Words and photographs by Patrick Kirk-Smith
War, Art & Surgery, the title of this exhibition explains a process to us as viewers, something which I much appreciated going round The Brindley’s latest exhibition. Midgley began this project with an idea to recreate the WWI reportage style of Henry Tonks, but as the project developed it became clearer and clearer that the people to celebrate were the surgeons themselves. This is an insightful exhibition from a talented artist, exposing the process of training some of the bravest doctors in the country.
Reportage is a breed of painting that rivalled photography in its desire to record events and situations, and Midgley has developed a specific and identifiable skill for reportage that is almost as discrete as the cell phone camera is today. Her work is non-intrusive on the scenario, but allows her to add emotions and colour with an emphasis that photography doesn’t allow for. What is brilliant about Midgley though, is not her skill, or her ability to capture the moment, but her ability to compliment the subject where it is due.
The trainee surgeons, whether they are practising on dummies, or on real people; the physio patients with war wounds; the makeup artists delicately preparing false injuries for medical drills. These are the people this work celebrates, and praises. Not for bravery, but for dedication to a role that they haven’t even entered yet. The work looks at the efforts of surgeons around various training bases in England.
The project which lasted three years was the result of a partnership between The Royal College of Surgeons of England – who at the time were seeking a contemporary juxtaposition to their planned display of all the Tonks pastel portraits in 2014 – and Midgley. Liverpool John Moores University were one of the first sponsors. The project’s major funder was Arts Council England.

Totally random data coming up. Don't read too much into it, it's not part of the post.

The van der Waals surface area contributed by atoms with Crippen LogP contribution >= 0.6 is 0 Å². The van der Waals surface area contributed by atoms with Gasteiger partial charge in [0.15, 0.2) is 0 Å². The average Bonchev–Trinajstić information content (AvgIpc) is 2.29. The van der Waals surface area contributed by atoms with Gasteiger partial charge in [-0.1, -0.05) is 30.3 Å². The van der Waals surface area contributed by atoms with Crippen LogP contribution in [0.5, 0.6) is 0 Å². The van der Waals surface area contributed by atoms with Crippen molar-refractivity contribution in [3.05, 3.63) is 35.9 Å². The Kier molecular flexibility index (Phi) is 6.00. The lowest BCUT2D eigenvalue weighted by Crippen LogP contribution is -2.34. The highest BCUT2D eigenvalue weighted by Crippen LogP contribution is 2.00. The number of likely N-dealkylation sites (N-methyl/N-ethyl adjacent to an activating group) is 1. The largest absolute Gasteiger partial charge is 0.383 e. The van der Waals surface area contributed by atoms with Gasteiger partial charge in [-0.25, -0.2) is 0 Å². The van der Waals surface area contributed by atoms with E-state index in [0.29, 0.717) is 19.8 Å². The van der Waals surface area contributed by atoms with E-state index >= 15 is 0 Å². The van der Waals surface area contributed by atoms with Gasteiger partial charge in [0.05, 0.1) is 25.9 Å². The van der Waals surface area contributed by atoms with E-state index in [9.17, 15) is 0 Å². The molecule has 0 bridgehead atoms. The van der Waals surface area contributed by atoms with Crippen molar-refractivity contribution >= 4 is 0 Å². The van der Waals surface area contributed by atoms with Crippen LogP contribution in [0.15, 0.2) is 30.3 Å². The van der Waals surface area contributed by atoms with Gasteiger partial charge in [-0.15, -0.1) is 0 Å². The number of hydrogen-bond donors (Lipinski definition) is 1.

While Tonks, who was both a surgeon and a war artist, showed the devastation of war incredibly graphically – often painting his own patients – Midgley’s drawings are fast, and capture the energy of the scenes of injuries perfectly, whether it is in the dignity of the doctors, or the looks on their faces as they imagine telling a patient she will lose her legs (if you are not familiar with Henry Tonks, there is a book available in the exhibition to help introduce the parallels between the two bodies of work). What you have to remember looking at the work on display here is that it is, for the most part, a report of training. Midgley is not aiming to shock, she is aiming to display the determination of future heroes to fulfil their roles.
The roles, are much more humane than we might imagine, and are portrayed with a very modern attitude which is much more hopeful than the same drawings might have been during WWI. It is not necessarily a celebration of modern medicine, but of the training we now understand is crucial – a response to mistakes of the past, training personnel to cope with humans, not just stabilise a patient.
If it’s not history you’re after though, the works are really intricate examples of reportage, taking that emotive but hasty style of the court room into high energy situations. They each display individuals at their bravest time, and don’t overdo anything. They are honest and highly involved dedications to the people they report on, inviting the viewer to understand the situations a little better.